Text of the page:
U.S. Ski and Snowboard-backed resolution calls for criminalizing doping in the U.S.
On Feb. 27, the sporting world was stunned when 120 German and Austrian police officers raided 16 properties across the two countries and arrested nine people for their suspected participation in a blood doping ring. Among those arrested were five cross-country skiers who were competing in the FIS Nordic World Ski Championships in Seefeld, Austria, that week.
The police action, known now as Operation Bloodletting, was seen as a successful blow against doping, but it couldn’t have happened in the U.S., or many places around the world where doping is not currently a crime.
Though doping is banned in many sports, and doing it has cost many athletes their careers and achievements, it doesn’t draw fines from the courts or result in jail time in the U.S.
Park City-based U.S. Ski and Snowboard, along with other national governing bodies of sport, are hoping legislation before Congress, H.R. 835, known as the Rodchenkov Anti-Doping Act, will move the United States closer to joining the list of nations that consider doping a crime.
The resolution was introduced by Sheila Jackson Lee, D-Texas, on Jan. 29, and has garnered bipartisan support in the form of 24 co-sponsors and is currently awaiting debate in a subcommittee.
If passed, the act will advocate for criminalizing doping in major international sport competitions, recommending fines up to $250,000 for individuals and $1 million for organizations and jail time capped at 10 years. It also urges the seizure of property and real estate used in doping conspiracies, and recommends protection for whistleblowers.
Representatives of U.S. Ski and Snowboard say criminalizing doping would add another lattice to the net of enforcement worldwide, which is carried out through anti-doping organizations and a patchwork of police agencies with very mixed results.
“It’s been an issue for a long, long time and there have been various different efforts to combat it, none of which have been particularly effective,” said Luke Bodensteiner, chief of sport with U.S. Ski and Snowboard.
Though national sporting bodies that compete in the Olympics are required to comply with the regulations of the World Anti-Doping Agency, they do so with varying levels of tenacity. That can be problematic not only when competing in those countries, but when athletes from those countries arrive to compete on U.S. soil, Bodensteiner said.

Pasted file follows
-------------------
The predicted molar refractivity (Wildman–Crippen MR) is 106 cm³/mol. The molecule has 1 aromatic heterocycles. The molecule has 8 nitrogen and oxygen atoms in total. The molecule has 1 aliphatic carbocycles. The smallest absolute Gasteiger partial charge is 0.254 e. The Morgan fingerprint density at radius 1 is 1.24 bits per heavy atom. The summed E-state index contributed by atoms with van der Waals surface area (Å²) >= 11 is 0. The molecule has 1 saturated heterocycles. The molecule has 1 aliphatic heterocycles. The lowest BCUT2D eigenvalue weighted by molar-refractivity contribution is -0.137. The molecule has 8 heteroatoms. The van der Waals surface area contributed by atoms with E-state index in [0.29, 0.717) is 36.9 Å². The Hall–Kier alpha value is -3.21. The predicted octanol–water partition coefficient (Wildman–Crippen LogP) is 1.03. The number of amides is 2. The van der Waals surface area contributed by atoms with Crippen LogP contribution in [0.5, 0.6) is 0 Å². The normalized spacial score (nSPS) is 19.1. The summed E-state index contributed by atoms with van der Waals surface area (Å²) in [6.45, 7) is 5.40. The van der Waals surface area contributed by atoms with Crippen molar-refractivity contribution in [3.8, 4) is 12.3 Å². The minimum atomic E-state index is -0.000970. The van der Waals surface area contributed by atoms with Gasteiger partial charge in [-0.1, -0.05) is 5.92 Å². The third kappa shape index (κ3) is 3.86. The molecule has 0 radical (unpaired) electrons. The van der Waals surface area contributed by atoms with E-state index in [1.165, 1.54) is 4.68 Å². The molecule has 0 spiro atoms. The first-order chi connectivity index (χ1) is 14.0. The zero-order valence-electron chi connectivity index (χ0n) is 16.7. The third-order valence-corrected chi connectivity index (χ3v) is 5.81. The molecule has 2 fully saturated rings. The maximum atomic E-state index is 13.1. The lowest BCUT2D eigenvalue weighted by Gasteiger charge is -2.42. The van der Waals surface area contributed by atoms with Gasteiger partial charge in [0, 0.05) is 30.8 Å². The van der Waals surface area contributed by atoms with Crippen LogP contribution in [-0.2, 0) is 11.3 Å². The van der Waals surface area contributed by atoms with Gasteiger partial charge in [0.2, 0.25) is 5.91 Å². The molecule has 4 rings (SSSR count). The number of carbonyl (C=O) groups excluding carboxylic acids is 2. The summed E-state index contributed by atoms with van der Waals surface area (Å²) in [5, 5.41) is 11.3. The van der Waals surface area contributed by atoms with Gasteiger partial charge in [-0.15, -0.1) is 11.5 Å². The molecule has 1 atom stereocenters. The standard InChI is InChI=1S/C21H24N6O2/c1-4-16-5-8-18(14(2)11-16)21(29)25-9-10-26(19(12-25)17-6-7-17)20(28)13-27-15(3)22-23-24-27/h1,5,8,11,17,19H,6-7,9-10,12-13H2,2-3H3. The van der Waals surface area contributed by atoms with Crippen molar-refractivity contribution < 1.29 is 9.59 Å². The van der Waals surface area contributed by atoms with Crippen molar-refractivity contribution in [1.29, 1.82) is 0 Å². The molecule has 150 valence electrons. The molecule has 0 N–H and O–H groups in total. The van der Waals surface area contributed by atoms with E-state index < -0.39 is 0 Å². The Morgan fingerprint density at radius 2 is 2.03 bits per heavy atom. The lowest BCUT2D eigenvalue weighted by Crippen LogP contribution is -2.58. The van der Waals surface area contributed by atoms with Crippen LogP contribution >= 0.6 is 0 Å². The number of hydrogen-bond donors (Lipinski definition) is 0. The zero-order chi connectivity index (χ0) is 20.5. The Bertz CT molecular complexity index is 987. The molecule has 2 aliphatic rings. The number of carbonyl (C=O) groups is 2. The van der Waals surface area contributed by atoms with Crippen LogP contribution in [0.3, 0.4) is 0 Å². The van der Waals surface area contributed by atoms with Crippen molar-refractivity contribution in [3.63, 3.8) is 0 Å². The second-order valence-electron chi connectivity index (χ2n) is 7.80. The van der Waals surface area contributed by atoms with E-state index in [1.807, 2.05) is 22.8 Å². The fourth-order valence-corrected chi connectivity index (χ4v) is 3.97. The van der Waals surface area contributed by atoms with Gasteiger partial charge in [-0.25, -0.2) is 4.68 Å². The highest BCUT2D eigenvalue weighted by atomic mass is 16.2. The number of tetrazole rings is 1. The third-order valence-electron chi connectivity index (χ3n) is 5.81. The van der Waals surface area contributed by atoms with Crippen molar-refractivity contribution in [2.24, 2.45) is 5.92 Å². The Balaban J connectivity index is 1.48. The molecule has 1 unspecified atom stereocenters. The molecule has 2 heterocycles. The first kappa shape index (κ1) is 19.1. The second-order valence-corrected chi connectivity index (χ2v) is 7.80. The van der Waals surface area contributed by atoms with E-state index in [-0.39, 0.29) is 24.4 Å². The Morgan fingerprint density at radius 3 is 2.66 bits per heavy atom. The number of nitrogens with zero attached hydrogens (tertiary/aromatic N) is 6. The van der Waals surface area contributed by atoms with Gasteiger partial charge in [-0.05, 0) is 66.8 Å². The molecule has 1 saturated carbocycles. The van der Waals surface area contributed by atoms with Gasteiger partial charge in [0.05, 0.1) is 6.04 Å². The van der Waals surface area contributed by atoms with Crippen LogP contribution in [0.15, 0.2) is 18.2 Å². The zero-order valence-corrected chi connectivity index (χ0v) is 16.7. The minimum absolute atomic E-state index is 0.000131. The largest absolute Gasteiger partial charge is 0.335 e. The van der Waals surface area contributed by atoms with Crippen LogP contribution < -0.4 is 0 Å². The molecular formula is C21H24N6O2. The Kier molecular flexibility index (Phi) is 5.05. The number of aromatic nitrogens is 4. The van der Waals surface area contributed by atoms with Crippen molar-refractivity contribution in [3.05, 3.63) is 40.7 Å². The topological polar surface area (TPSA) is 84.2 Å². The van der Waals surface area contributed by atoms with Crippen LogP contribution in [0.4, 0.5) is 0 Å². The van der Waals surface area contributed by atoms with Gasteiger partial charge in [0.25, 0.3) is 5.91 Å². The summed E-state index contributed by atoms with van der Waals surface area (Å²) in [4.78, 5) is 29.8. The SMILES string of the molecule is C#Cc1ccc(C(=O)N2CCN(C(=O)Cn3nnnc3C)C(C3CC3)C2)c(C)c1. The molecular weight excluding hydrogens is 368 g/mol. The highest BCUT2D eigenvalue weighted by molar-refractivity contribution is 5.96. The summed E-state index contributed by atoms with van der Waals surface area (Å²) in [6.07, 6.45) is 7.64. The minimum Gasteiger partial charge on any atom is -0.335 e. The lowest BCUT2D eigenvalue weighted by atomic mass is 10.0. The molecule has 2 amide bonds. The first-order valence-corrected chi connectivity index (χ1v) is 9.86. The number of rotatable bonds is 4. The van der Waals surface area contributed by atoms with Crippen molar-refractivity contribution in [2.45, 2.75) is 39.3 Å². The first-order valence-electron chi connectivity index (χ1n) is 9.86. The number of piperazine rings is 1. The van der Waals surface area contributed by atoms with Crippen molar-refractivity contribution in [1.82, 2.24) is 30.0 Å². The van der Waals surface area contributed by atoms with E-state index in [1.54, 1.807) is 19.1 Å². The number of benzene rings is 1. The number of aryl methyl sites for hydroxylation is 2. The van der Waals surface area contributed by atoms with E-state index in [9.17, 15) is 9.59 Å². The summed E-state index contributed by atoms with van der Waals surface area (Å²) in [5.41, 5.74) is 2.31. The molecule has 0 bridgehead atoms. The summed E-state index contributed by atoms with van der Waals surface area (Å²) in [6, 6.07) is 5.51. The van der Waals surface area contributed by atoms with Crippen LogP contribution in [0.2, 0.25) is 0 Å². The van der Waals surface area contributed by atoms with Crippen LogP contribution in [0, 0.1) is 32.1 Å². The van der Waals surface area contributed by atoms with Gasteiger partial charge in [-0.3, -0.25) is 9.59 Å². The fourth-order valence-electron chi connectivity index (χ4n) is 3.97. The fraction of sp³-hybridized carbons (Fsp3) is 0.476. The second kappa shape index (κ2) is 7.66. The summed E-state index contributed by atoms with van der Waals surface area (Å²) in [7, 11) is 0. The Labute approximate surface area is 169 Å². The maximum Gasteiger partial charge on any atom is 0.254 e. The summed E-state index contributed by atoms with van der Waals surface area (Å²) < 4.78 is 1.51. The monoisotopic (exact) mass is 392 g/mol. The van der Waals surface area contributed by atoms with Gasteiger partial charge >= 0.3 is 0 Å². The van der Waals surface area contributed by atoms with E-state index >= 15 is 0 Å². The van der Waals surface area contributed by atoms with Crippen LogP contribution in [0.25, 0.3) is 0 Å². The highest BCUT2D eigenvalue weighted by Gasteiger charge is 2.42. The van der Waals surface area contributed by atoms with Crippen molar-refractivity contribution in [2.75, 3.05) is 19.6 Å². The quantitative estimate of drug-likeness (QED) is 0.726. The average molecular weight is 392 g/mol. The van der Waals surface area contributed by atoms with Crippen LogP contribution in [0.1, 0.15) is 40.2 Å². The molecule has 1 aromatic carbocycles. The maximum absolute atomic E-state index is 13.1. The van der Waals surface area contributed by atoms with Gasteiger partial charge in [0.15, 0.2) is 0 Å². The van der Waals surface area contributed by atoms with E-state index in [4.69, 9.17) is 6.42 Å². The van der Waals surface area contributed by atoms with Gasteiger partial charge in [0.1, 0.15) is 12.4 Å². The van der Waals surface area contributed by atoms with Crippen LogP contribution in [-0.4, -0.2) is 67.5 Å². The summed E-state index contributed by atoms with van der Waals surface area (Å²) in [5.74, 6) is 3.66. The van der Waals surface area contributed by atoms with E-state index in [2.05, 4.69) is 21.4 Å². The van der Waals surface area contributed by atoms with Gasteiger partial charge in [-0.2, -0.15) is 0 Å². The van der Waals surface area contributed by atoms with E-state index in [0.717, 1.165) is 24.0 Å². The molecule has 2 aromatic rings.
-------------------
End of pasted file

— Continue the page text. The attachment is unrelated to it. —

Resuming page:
Russia is the prime example. In 2016, more than 100 athletes tested positive for banned substances and were banned from the 2016 Summer Games, and the Russian Federation was disallowed from fielding a 2018 Winter Olympic team.
Bodensteiner said that case was extreme, but the spectrum of transgressions is broad.
“We also see these things with like whereabouts reporting or number of tests that are completed and things like that, those things vary widely nation by nation,” he said. “There are some countries that don’t have the wherewithal or the will to do the job and make sure it’s truly independent and not unduly influenced by national Olympic committees.”
The resolution says doping culture hurts athletes, governing bodies, spectators and media organizations that participate in events by eroding trust and robbing worthy institutions of the purse money and endorsements that come from success.
U.S. Ski and Snowboard had no hand in crafting the resolution, but says the language aligns with the organization’s beliefs.
“(The resolution) is really important because we have a staunch anti-doping culture on our team,” Bodensteiner said. “Fair play, anti-doping, those things are fundamental to our belief system. Not only is it the right thing to do, but it also speaks to a commitment to athlete safety. We don’t ever want an athlete to feel tempted or pressured to dope in any way.”
In addition to calling for criminalizing doping, the resolution recommends protections for whistleblowers.
“By criminalizing these conspiracies, such whistleblowers will be included under existing witness and informant protection laws,” the resolution states.
Bodensteiner said he hopes the new legislation could help move the international sporting community toward a culture of anti-doping, instead of waiting for that change to come about organically. In doing so, he said it would validate U.S. Ski and Snowboard’s ethos for clean sport, and help prevent athletes like the ones caught in Seefeld from doping.
“I think this is important,” he said. “I hope that the U.S. government can lend its legal authority to the system and make sure we are doing a better job for the athletes.”